Break Up The Monolith: How Kubernetes and Java are Key Enablers for Micro Frontend Architectures

Entando will be at the virtual J4K conference on October 13-14 and our presentation will be on October 14 at 2PM ET. In this blog post we’ll introduce the central concepts for our talk and preview some of the technical capabilities that make Kubernetes and Java key to the future of micro frontends.

Joe White - Friday, August 21, 2020
Tags: Events Engineering

Entando will be at the virtual J4K conference on October 13-14 and our presentation will be on October 14 at 2PM ET. In this blog post we’ll introduce the central concepts for our talk and preview some of the technical capabilities that make Kubernetes and Java key to the future of micro frontends. Register for the J4K conference here!


Why do we still have a frontend monolith?

Many enterprises have tightly coupled application stacks organically grown over the course of years or decades and those monolithic applications hinder the kind of rapid development and responsiveness to customer needs required in a changing world. Teams have increasingly introduced microservices to partially address the issues caused by a monolith but then find themselves left with an architecture that inherits many of the same challenges - the frontend monolith. Implementing micro frontends and architectures that support them provides a solution to this problem.  Our talk will introduce how Kubernetes is key to delivering on the modularity promise of a micro frontend architecture and how up and coming Java technologies are key to achieving that  promise. Java and Kubernetes together provide a unique set of capabilities for implementing micro frontends and finally ending the era of the monolith.


Kubernetes allows a micro frontend architecture to achieve maximum flexibility and to take full advantage of the modularity and scalability of micro frontends and microservices. In particular, a micro frontend architecture can take great advantage ofKubernetes capabilities like:

  • Ingress and routing for dynamic traffic management
  • Service mesh to optimize communication and data access from the frontend
  • Custom resources for discoverable and automated deployment of micro frontends and the microservices they need
  • Automated scaling - only scale the services for micro frontends generating a lot of traffic

Our J4K presentation will cover how the Kubernetes features above take micro frontends to another level of value in delivering full stack functionality to the end user.


New capabilities in the Java ecosystem also provide significant value to a micro frontend architecture. In particular, the GraalVM and frameworks like Quarkus enable micro frontends to consume backend functionality at significantly reduced cost, faster startup time, and lower resource footprints. In our presentation we’ll introduce how the Java world brings capabilities like these to a micro frontend architecture:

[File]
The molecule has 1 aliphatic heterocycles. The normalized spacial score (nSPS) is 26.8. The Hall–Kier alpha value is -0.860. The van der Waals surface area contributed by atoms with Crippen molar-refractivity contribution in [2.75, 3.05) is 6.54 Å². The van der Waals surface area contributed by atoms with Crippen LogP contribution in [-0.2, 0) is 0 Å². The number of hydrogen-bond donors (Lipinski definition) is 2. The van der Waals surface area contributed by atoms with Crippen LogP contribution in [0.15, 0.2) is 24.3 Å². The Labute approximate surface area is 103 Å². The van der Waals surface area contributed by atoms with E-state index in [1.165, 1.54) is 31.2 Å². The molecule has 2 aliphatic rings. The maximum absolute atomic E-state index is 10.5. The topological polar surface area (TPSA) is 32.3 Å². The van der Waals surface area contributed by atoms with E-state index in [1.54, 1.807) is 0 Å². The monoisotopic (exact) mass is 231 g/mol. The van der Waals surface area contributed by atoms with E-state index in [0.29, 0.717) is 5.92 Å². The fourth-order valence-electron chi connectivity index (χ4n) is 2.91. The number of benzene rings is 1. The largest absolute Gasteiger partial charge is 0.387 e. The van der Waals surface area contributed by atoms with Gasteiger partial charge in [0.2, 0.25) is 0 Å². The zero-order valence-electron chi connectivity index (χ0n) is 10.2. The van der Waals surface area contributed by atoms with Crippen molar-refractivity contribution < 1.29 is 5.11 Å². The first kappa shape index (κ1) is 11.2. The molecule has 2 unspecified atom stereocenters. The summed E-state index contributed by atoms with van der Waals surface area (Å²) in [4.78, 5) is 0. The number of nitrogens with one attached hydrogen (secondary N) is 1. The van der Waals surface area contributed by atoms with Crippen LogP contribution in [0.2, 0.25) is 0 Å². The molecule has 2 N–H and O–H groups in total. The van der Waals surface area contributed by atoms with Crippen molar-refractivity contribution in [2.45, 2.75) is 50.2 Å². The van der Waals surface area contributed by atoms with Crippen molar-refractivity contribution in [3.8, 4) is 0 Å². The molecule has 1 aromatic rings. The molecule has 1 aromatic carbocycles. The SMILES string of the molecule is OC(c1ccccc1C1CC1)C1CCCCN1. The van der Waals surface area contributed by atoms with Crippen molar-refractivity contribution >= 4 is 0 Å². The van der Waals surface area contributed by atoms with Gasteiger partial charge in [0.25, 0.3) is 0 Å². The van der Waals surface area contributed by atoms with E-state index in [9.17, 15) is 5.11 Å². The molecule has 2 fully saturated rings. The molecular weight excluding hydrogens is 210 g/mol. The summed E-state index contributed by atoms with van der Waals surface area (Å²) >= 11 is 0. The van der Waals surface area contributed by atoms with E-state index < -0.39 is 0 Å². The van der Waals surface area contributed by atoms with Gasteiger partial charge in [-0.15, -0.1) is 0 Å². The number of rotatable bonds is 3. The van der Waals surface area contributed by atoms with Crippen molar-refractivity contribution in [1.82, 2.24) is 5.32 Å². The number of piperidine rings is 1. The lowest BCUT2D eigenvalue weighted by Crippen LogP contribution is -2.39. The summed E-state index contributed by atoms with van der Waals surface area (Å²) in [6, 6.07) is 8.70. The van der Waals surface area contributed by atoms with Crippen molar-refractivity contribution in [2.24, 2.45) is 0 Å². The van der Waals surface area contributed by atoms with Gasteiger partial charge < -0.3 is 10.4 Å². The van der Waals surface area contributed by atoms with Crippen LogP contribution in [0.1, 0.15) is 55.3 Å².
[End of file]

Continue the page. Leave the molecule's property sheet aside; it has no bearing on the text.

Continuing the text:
• Serverless Java - deliver data and functionality to the front end from serverless apps
  • Java’s huge open source world -- enable developers to deliver rich functionality to the frontend using tools they already know
  • How JHipster and templating can accelerate development of Java applications for micro frontends
  • Lightweight services using Quarkus enable modularity at low cost for both the frontend and the backend
  • Easy containerization
  • Fully CI/CD ready for quick testing and deployment 

Why Micro Frontends

Our presentation will also review why a micro frontend architecture should be adopted in general and the value that it provides using Java and Kubernetes.

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A micro frontend architecture seeks to extend the value proposition of microservices to developing user facing applications. Micro frontends allow teams to create small, well defined, and isolated pieces of functionality that can be updated independently. Just like with microservices micro frontends communicate via a contract to allow for isolated testing and versioning. And micro frontends take advantage of well established technology and standards that ensure your teams don’t need to learn an entirely new stack.

In our J4K presentation we will review how micro frontends:

  • Breakdown the frontend monolith
  • Enable teams to deliver independently
  • Give developers the freedom to choose and evolve their frontend frameworks
  • Allow teams to build modular applications on both the frontend and backend
  • Give enterprises the ability to deliver faster and get to market more quickly

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